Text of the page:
Numerous recent studies have utilized biopolymers to develop environmentally sustainable flexible sensors. Some studies have also shown biopolymer-based sensors to have impressive qualities such as self-cleaning and repairing properties which biosensors can leverage to help protect the sensor from external effects such as those caused by heat, moisture and dust. The low molecular weight, cost-effectiveness and biocompatibility of biopolymers give them great potential in biosensing applications. Finally, biopolymers include many functional groups, including -OH, -COOH, and -NH2 groups, opening the door to novel capabilities via the use of these groups.

A 2022 study developed a novel biocompatible and breathable sensor by utilizing polymers polyurethane (PU), polydimethylsiloxane (PDMS), and polydopamine (PDA). The team constructed a sensor with excellent sensing performances by coating a porous PU song film with MXene, PDMS and PDA. The study showed the ability of the PU/MXene/PDMS/PDA hybrid sponge to detect stretching, low-pressure, high pressure and bending stimuli.

The novel medical sensor displayed a thermal therapy behavior and a photothermal antibacterial effect thanks to the combination of the conductive MXene with biocompatible PDA. The sensor can be attached to human skin to detect vital signs as well as apply thermal therapy to the joints. Finally, the breathable and biocompatible multifunctional hybrid sponge used to cushion the electronics further add to the potential of the biocompatible polymer-based sensor in applications such as motion-detecting, gait detection and posture monitoring.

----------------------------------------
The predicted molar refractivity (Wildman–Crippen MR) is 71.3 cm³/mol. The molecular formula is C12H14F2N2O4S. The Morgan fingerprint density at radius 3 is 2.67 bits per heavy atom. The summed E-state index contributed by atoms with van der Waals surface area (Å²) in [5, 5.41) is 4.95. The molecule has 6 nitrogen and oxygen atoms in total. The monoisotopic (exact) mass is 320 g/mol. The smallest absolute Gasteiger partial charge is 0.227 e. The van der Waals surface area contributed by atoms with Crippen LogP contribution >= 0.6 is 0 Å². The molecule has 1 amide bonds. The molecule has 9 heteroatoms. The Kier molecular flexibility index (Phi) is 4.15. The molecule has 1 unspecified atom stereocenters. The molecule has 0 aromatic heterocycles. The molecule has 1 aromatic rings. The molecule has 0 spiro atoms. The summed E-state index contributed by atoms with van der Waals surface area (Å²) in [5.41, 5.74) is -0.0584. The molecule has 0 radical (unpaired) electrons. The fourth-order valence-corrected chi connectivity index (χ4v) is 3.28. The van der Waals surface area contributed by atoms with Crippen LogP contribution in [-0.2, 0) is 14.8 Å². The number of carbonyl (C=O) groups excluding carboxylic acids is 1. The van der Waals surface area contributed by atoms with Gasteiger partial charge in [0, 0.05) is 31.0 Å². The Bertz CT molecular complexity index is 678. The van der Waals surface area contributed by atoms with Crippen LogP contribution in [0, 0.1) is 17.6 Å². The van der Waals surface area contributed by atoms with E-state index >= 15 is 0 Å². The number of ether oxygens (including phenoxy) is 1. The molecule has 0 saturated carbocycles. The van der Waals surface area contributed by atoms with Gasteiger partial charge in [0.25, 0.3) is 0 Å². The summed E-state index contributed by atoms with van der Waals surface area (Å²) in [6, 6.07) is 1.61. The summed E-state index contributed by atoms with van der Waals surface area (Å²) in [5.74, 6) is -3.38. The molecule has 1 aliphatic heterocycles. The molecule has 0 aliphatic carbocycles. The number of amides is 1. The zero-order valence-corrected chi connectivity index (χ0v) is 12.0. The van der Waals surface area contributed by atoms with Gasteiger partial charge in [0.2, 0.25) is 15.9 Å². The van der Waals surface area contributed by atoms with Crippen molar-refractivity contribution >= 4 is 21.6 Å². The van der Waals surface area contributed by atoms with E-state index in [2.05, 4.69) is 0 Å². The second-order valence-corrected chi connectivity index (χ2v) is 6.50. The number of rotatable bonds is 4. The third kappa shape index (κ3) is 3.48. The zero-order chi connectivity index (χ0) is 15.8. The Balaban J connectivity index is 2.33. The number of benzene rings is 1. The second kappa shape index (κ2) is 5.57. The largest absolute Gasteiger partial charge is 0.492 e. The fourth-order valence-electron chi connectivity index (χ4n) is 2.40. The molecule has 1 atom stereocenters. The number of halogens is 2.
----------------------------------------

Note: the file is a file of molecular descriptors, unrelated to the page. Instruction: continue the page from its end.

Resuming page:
A New Era of Healthcare

The application of biocompatible polymer-based medical sensors will play a vital role in facilitating the future of personalized medicine. The ability to reliably collect and analyze complex data from human biological sources in a safe and cost-effective way will underpin the technology that helps to tweak medications to the individual patient. Biocompatible polymer-based medical sensors will also help to facilitate the merge of healthcare and technology to help address unmet medical needs.

Continue reading: Integrating Sensors Into the Bioelectronics Industry

References and Further Reading

Nath, N., Chakroborty, S., Vishwakarma, D.P. et al. Recent advances in sustainable nature-based functional materials for biomedical sensor technologies. Environ Sci Pollut Res (2023). https://doi.org/10.1007/s11356-023-26135-w

Tanaka, M., Sato, K., Kitakami, E. et al. Design of biocompatible and biodegradable polymers based on intermediate water concept. Polym J 47, 114–121 (2015). https://doi.org/10.1038/pj.2014.129

Wang, X., Tao, Y., Pan, S. et al. Biocompatible and breathable healthcare electronics with sensing performances and photothermal antibacterial effect for motion-detecting. npj Flex Electron 6, 95 (2022). https://doi.org/10.1038/s41528-022-00228-x

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Sarah Moore

Written by

Sarah Moore

After studying Psychology and then Neuroscience, Sarah quickly found her enjoyment for researching and writing research papers; turning to a passion to connect ideas with people through writing.